While business owners may be understandably concerned about the possible tax increases coming from D.C., there is some decidedly good news on the tax front for architects, engineers and construction companies.
The Congress and the White House are now grappling with a list of tax proposals to address the economic impact of the Coronavirus. As policymakers wrestle with ways to best assist families and to also keep the economic engine going – thought should be given also to ways to reduce our nation’s dependency on overseas manufacturing of drugs and products – the supply chain. In short, to look ahead now at tax policies that can help minimize the economic and health impact of the next Coronavirus.
So nothing, nothing, nothing – and then bang! Like the parent who waits to the last minute to get to the toy store – Congress suddenly decided to move on taxes in a big way – repealing some unpopular taxes as well as extending a number of popular tax provisions – including Section 179D Energy Efficient Commercial Buildings (big news for designers of government buildings) and Work Opportunity Tax Credit (WOTC).
The ballots are still being counted (or recounted) in Arizona and Florida U.S. Senate races and President Trump has churned the water on a possible tax deal – stating in the post-election press conference that he would be open to raising tax rates (including corporate) to pay for a middle-class tax cut.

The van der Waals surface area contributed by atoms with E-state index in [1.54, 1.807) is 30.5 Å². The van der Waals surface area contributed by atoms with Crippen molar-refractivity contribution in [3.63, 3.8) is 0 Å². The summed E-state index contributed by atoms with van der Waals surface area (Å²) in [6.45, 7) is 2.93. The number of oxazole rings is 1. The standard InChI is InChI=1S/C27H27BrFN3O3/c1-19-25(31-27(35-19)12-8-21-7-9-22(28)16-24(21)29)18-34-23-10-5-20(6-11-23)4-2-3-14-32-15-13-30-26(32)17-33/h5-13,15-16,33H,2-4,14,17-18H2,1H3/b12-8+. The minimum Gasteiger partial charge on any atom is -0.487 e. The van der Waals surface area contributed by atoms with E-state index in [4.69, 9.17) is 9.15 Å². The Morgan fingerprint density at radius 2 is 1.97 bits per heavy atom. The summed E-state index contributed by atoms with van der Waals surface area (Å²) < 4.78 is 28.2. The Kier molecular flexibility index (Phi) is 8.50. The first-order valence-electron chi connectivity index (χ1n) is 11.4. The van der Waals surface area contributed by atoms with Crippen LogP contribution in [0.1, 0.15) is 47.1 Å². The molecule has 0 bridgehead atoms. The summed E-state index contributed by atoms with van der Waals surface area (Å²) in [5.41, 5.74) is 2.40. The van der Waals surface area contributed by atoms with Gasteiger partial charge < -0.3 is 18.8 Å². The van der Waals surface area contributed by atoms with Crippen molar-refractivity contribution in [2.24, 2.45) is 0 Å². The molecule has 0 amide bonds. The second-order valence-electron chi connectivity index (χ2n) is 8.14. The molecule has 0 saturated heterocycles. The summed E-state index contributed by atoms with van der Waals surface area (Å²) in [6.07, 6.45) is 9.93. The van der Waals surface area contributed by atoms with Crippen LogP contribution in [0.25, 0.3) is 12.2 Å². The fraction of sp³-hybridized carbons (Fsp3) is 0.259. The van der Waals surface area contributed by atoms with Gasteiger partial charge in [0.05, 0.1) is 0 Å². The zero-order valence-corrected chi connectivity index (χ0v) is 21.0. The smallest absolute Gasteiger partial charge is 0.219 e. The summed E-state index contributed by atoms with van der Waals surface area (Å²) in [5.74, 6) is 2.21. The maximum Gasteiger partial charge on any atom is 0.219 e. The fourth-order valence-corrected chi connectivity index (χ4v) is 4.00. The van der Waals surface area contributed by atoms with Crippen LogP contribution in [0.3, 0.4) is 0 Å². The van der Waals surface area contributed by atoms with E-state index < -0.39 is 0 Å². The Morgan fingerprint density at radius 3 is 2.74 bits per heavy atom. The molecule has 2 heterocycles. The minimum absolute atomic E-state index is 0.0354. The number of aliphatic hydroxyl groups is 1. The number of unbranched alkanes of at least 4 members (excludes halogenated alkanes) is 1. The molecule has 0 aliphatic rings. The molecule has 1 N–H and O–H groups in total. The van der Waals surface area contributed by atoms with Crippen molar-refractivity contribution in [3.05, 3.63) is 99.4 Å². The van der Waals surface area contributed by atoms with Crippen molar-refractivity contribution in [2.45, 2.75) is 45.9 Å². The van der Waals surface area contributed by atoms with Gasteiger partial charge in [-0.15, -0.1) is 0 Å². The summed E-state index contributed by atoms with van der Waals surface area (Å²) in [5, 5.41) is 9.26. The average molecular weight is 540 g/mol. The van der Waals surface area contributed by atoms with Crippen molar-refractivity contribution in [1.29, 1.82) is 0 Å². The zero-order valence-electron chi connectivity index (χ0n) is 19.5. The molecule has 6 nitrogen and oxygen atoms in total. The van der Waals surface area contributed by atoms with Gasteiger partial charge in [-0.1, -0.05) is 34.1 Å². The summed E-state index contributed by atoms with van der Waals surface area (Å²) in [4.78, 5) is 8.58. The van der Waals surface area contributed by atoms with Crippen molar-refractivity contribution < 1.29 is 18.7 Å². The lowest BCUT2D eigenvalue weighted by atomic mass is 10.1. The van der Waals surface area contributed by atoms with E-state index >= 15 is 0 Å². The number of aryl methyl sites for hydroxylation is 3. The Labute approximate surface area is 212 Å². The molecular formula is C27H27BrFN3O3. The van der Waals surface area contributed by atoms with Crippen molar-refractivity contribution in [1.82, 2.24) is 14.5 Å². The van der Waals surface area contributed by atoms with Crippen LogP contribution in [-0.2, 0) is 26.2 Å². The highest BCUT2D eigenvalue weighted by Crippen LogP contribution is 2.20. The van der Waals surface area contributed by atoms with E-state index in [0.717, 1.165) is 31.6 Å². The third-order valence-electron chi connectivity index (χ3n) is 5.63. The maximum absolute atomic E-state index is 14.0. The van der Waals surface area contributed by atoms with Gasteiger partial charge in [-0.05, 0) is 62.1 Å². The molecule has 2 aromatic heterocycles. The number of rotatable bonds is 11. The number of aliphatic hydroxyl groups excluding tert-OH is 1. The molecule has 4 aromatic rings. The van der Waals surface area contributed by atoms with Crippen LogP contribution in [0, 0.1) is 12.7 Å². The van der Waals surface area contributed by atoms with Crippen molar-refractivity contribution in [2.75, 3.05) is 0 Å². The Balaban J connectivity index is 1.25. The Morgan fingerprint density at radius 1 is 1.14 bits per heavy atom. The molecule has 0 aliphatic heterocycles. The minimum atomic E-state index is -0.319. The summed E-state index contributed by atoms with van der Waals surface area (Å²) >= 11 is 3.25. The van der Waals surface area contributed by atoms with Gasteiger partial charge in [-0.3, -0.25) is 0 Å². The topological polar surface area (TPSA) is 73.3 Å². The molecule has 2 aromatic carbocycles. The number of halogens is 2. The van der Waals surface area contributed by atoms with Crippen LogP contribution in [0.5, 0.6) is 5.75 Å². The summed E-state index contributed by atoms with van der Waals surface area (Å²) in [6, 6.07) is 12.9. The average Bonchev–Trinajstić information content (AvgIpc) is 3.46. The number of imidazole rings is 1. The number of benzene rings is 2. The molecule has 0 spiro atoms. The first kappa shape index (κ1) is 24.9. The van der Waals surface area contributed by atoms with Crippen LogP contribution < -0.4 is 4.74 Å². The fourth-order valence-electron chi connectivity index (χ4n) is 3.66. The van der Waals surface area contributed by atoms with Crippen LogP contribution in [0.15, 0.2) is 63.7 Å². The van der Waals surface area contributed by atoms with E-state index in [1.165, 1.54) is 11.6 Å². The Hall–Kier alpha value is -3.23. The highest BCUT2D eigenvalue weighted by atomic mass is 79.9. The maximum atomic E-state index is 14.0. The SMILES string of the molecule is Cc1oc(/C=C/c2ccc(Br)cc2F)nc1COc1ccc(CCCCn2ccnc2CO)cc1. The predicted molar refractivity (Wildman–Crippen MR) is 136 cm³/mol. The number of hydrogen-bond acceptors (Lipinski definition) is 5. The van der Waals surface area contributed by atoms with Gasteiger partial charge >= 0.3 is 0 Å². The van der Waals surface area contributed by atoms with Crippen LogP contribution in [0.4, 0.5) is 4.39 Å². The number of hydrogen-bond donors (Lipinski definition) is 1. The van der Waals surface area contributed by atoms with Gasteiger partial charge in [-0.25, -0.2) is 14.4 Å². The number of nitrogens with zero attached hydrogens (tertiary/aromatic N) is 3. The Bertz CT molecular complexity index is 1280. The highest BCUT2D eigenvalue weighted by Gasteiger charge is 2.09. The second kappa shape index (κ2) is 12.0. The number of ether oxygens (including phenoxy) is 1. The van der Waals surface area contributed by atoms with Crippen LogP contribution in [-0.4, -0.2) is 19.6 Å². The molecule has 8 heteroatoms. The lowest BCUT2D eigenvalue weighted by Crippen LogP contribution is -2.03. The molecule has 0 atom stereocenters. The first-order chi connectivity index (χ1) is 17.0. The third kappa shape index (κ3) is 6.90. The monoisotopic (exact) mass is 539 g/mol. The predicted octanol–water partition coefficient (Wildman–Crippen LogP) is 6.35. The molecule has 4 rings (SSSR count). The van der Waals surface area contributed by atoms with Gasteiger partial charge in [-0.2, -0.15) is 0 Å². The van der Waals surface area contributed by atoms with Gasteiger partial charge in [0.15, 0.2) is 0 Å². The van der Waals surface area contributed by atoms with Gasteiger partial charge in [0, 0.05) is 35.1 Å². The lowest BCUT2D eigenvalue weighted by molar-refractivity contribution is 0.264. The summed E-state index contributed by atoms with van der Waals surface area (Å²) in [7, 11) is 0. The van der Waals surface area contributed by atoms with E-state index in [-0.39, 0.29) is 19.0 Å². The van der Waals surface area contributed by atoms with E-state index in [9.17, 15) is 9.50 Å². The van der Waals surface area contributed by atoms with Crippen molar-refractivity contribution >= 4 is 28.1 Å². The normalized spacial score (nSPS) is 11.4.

I recently wrote on the taxpayer rights/tax administration provisions that the Congress may pass before the end of the year – and now want to turn to the individual (mostly) and retirement tax provisions that Congress is considering as well.
The House and the Senate tax-writing committees have been working on (and the House has passed) some small-ball bipartisan tax legislation that can be grouped into two parts: 1) provisions that address taxpayer rights and tax administration; and, 2) provisions that are making substantive changes to the tax laws in areas such as retirement/401(k),
Architects and engineers scored a big win in the tax reform bill when they were included in the Section 199A—20% deduction on income. Now in the just-passed budget bill—architects and engineers win again (as well as some contractors) with an extension of an important tax benefit—Section 179D—which rewards the design and building of energy efficient buildings (as well as modifications to existing buildings).
Even though Congress passed the biggest tax overhaul in more than 30 years only a few weeks ago, there’s likely to be more tax-related legislation coming out in the very near future.
The continuing resolution that lawmakers have been debating to fund the government could contain some tax provisions.
The balloons have dropped, the signing ceremony is over and the dust is beginning to settle on the tax reform bill signed into law. For small and medium business owners there is good news, some not great news — and certainly important tax planning opportunities that they should consider to keep more dollars in their pocket to grow their business and create jobs.
The Trump administration and the tax-writing committees released today their “Unified Framework For Fixing Our Broken Tax Code,” seeking to put more meat on the bone of tax reform.